1,2. As a general rule, courts may not award attorney fees unless authorized by statute or provided for by contract. Mattiza v. Foster, 311 Or 1, 4, 803 P2d 723 (1990). Where authorized by statute, the court's authority is limited by the scope of the statute. See, e.g., Van Gordon v. Ore. State Bd. of Dental Examiners, 63 Or App 561-62, 572, 666 P2d 276 (1983) (declining to award attorney fees for any proceedings except judicial review of the agency's "final order"). ORS 305.490(3)(a) (1) provides in part:

"If, in any proceeding before the tax judge involving taxes upon or measured by net income in which an individual taxpayer is a party, * * * the court grants a refund * * * or denies in part or wholly an additional assessment of taxes, * * * the court may allow the taxpayer, in addition to costs and disbursements, the following:

"(A) Reasonable attorney fees for the proceeding under this section and for the prior proceeding in the matter, if any, before the magistrate[.]"

The "may allow" language makes the authority discretionary with the court. Swarens v. Dept. of Rev., 320 Or 669, 672, 890 P2d 1374 (1995) (construing ORS 305.447).

3. ORS 305.490(3)(a) is unusual in two respects when compared with many other attorney fee award statutes. First, it does not adopt the concept of a "prevailing party" or overall winner. For example, if the department assesses $10,000 additional income taxes, the court may deny only $500 and enter judgment against the taxpayer for the remaining $9,500. Yet, under the statute, the court may award the taxpayer attorney fees. Second, the statute is one-sided. Only the taxpayer may receive attorney fees, and only the department is obligated to pay attorney fees. See ORS 305.490(3)(b). These features are mentioned in order to distinguish ORS 305.490(3) from other statutory provisions providing for attorney fees.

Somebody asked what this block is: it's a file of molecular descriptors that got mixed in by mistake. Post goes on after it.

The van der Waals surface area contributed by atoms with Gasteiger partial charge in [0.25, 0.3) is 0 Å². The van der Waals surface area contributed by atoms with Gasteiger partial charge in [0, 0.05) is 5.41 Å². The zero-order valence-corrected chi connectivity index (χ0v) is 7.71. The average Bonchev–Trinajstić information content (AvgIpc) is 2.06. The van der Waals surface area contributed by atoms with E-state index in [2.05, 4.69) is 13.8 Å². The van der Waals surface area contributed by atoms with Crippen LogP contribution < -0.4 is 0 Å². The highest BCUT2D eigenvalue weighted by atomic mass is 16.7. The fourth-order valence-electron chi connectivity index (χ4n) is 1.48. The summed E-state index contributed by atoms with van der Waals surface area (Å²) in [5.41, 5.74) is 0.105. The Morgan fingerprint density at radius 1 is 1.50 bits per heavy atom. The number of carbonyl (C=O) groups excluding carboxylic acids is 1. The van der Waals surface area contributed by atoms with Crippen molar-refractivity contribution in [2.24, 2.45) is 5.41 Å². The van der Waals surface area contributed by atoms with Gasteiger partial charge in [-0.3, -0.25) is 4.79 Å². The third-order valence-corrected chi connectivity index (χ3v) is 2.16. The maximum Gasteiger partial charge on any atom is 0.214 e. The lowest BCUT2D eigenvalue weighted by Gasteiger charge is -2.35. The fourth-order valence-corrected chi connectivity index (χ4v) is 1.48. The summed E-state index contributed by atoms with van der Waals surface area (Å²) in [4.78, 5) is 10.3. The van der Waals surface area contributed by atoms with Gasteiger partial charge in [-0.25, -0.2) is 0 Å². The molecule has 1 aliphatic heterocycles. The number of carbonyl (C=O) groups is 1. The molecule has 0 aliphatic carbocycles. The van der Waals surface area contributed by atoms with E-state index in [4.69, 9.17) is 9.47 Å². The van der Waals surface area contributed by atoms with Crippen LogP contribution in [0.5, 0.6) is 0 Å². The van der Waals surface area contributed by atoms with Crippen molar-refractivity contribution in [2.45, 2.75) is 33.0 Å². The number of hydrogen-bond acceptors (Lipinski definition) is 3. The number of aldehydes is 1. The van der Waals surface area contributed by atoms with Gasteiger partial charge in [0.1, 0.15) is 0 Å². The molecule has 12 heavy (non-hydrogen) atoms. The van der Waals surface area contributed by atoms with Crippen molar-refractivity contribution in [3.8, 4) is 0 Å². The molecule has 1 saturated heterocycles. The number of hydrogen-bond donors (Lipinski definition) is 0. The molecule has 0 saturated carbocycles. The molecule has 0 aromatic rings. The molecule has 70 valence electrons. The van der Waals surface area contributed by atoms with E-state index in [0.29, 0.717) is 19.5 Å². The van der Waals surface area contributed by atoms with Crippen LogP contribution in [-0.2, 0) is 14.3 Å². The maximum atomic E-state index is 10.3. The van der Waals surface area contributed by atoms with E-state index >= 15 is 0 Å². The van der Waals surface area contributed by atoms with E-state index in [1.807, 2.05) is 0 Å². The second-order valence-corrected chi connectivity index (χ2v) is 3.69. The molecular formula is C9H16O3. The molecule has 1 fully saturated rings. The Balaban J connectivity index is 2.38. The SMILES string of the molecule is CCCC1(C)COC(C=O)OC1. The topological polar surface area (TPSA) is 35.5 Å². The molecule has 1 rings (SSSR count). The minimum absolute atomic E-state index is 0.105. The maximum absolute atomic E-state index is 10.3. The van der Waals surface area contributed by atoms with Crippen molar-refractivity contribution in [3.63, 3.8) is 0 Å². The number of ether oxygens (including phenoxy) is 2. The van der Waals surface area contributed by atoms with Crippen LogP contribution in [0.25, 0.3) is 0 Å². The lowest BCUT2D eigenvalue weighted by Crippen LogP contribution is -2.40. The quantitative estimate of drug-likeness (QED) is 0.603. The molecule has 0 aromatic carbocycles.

Aside from the conditions on which the court may grant an award, the statute provides no guidance as to how the court should exercise its discretion. Guided by the decision of the Court of Appeals in Van Gordon, 63 Or App 561, in Romani v. Dept. of Rev., 10 OTR 64, 74 (1985), this court set out some guidelines for exercising its discretion. It indicated that it will award attorney fees where the department has taken an unreasonable position. It also stated:

"* * * Likewise, where the law, regulation or tax forms are ambiguous or unclear, the court will award attorney fees and expenses since the resulting clarification is for the benefit of the public in general. * * *." Romani, 10 OTR at 74.

It is appropriate at this juncture to point out differences in discretion exercised by this court and by the Supreme Court. ORS 305.490(3) and ORS 305.447 were enacted in 1971 in the same bill. See Or Laws 1971, ch 265, 1, 3. The court has examined the act's legislative history to discover any discussion as to its purpose or the legislature's intent with regard to the court's discretion. Regrettably, the audio tapes and some exhibits are missing from the Oregon State Archives. The typed summaries or digests of committee discussions do not contain any helpful information. It is noteworthy that the original bill used the word "shall," which would have made the award of attorney fees under ORS 305.490(3) mandatory. See Exhibit B, Senate Taxation Committee, HB 1002, Apr 28, 1971 (printed HB 1002 with amendments). The word "shall" was changed to "may" in the final version of the bill. See id. Also, in the original bill, the wording in ORS 305.490(3) and ORS 305.447 was the same. In the final version of the bill, the language in ORS 305.490(3) was changed to add the words "in whole or in part." See id.